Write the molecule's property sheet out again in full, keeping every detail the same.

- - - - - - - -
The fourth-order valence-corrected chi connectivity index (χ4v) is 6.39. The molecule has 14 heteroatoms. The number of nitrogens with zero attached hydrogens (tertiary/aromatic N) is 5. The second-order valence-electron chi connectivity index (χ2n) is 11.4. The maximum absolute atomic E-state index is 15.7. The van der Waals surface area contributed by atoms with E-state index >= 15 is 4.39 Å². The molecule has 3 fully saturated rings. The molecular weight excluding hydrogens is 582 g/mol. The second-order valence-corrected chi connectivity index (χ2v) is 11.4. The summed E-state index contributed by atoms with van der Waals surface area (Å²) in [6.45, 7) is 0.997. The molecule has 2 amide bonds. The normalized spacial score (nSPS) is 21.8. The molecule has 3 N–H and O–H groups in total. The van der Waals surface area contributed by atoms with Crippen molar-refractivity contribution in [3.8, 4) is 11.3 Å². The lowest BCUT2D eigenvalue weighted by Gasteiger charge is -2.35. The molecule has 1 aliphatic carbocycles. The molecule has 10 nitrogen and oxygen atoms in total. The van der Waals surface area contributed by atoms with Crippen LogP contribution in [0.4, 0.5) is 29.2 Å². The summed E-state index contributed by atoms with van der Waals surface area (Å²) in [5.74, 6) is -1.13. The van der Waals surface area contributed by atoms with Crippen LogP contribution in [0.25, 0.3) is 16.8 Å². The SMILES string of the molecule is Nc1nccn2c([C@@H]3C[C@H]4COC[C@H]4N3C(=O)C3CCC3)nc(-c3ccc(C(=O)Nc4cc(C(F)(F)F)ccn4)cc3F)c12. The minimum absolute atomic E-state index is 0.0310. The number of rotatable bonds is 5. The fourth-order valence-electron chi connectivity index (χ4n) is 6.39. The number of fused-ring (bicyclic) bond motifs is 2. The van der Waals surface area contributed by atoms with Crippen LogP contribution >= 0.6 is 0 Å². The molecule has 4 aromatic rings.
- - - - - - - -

The fourth-order valence-corrected chi connectivity index (χ4v) is 6.39. The molecule has 14 heteroatoms. The number of nitrogens with zero attached hydrogens (tertiary/aromatic N) is 5. The second-order valence-electron chi connectivity index (χ2n) is 11.4. The maximum absolute atomic E-state index is 15.7. The van der Waals surface area contributed by atoms with E-state index >= 15 is 4.39 Å². The molecule has 3 fully saturated rings. The molecular weight excluding hydrogens is 582 g/mol. The second-order valence-corrected chi connectivity index (χ2v) is 11.4. The summed E-state index contributed by atoms with van der Waals surface area (Å²) in [6.45, 7) is 0.997. The molecule has 2 amide bonds. The normalized spacial score (nSPS) is 21.8. The molecule has 3 N–H and O–H groups in total. The van der Waals surface area contributed by atoms with Crippen molar-refractivity contribution in [3.8, 4) is 11.3 Å². The lowest BCUT2D eigenvalue weighted by Gasteiger charge is -2.35. The molecule has 1 aliphatic carbocycles. The molecule has 10 nitrogen and oxygen atoms in total. The van der Waals surface area contributed by atoms with Crippen LogP contribution in [0.4, 0.5) is 29.2 Å². The summed E-state index contributed by atoms with van der Waals surface area (Å²) in [5.74, 6) is -1.13. The van der Waals surface area contributed by atoms with Crippen LogP contribution in [0.25, 0.3) is 16.8 Å². The SMILES string of the molecule is Nc1nccn2c([C@@H]3C[C@H]4COC[C@H]4N3C(=O)C3CCC3)nc(-c3ccc(C(=O)Nc4cc(C(F)(F)F)ccn4)cc3F)c12. The minimum absolute atomic E-state index is 0.0310. The number of rotatable bonds is 5. The fourth-order valence-electron chi connectivity index (χ4n) is 6.39. The number of fused-ring (bicyclic) bond motifs is 2. The van der Waals surface area contributed by atoms with Crippen LogP contribution >= 0.6 is 0 Å². The molecule has 4 aromatic rings.